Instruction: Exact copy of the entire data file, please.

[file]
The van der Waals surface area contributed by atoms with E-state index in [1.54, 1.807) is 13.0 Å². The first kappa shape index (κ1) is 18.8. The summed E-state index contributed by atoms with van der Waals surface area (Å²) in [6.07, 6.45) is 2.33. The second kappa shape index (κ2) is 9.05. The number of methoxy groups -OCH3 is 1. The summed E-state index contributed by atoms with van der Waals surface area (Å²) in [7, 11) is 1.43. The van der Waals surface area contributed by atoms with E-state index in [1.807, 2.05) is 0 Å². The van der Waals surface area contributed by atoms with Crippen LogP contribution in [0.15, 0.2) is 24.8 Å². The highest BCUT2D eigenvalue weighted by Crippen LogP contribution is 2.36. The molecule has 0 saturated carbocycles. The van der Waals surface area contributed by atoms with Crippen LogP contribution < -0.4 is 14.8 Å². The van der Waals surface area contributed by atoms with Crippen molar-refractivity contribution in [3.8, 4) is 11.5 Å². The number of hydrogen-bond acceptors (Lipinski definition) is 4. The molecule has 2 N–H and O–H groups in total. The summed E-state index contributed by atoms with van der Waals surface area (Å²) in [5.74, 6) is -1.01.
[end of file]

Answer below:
The van der Waals surface area contributed by atoms with E-state index in [1.54, 1.807) is 13.0 Å². The first kappa shape index (κ1) is 18.8. The summed E-state index contributed by atoms with van der Waals surface area (Å²) in [6.07, 6.45) is 2.33. The second kappa shape index (κ2) is 9.05. The number of methoxy groups -OCH3 is 1. The summed E-state index contributed by atoms with van der Waals surface area (Å²) in [7, 11) is 1.43. The van der Waals surface area contributed by atoms with E-state index in [1.807, 2.05) is 0 Å². The van der Waals surface area contributed by atoms with Crippen LogP contribution in [0.15, 0.2) is 24.8 Å². The highest BCUT2D eigenvalue weighted by Crippen LogP contribution is 2.36. The molecule has 0 saturated carbocycles. The van der Waals surface area contributed by atoms with Crippen LogP contribution < -0.4 is 14.8 Å². The van der Waals surface area contributed by atoms with Crippen molar-refractivity contribution in [3.8, 4) is 11.5 Å². The number of hydrogen-bond acceptors (Lipinski definition) is 4. The molecule has 2 N–H and O–H groups in total. The summed E-state index contributed by atoms with van der Waals surface area (Å²) in [5.74, 6) is -1.01.